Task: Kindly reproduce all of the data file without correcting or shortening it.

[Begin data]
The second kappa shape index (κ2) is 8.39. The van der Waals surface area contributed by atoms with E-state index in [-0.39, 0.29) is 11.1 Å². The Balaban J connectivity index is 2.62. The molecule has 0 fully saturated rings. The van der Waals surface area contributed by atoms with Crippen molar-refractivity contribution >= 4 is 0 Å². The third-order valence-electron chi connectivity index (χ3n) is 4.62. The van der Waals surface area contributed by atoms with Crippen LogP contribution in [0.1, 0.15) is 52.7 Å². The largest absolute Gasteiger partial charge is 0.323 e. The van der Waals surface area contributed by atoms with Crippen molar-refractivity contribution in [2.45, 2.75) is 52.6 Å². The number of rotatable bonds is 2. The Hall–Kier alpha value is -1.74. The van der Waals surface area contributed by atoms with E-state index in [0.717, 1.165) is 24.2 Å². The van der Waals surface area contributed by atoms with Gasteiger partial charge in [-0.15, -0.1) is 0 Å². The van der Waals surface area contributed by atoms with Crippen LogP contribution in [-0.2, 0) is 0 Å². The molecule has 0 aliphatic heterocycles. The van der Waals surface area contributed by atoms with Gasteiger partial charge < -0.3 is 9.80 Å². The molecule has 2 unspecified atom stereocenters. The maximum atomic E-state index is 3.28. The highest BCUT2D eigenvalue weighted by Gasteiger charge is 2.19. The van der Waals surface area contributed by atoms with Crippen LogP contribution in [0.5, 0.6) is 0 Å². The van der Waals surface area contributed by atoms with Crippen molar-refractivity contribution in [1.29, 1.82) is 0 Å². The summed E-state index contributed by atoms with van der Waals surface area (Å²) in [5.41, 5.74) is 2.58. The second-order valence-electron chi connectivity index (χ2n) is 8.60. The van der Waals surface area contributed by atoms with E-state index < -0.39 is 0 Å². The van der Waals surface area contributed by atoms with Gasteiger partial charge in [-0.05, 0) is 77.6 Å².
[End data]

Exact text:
The second kappa shape index (κ2) is 8.39. The van der Waals surface area contributed by atoms with E-state index in [-0.39, 0.29) is 11.1 Å². The Balaban J connectivity index is 2.62. The molecule has 0 fully saturated rings. The van der Waals surface area contributed by atoms with Crippen molar-refractivity contribution >= 4 is 0 Å². The third-order valence-electron chi connectivity index (χ3n) is 4.62. The van der Waals surface area contributed by atoms with Crippen LogP contribution in [0.1, 0.15) is 52.7 Å². The largest absolute Gasteiger partial charge is 0.323 e. The van der Waals surface area contributed by atoms with Crippen molar-refractivity contribution in [2.45, 2.75) is 52.6 Å². The number of rotatable bonds is 2. The Hall–Kier alpha value is -1.74. The van der Waals surface area contributed by atoms with E-state index in [0.717, 1.165) is 24.2 Å². The van der Waals surface area contributed by atoms with Gasteiger partial charge in [-0.15, -0.1) is 0 Å². The van der Waals surface area contributed by atoms with Crippen LogP contribution in [-0.2, 0) is 0 Å². The molecule has 0 aliphatic heterocycles. The van der Waals surface area contributed by atoms with Gasteiger partial charge < -0.3 is 9.80 Å². The molecule has 2 unspecified atom stereocenters. The maximum atomic E-state index is 3.28. The highest BCUT2D eigenvalue weighted by Gasteiger charge is 2.19. The van der Waals surface area contributed by atoms with Crippen LogP contribution in [0.5, 0.6) is 0 Å². The van der Waals surface area contributed by atoms with Crippen molar-refractivity contribution in [1.29, 1.82) is 0 Å². The summed E-state index contributed by atoms with van der Waals surface area (Å²) in [5.41, 5.74) is 2.58. The second-order valence-electron chi connectivity index (χ2n) is 8.60. The van der Waals surface area contributed by atoms with E-state index < -0.39 is 0 Å². The van der Waals surface area contributed by atoms with Gasteiger partial charge in [-0.05, 0) is 77.6 Å².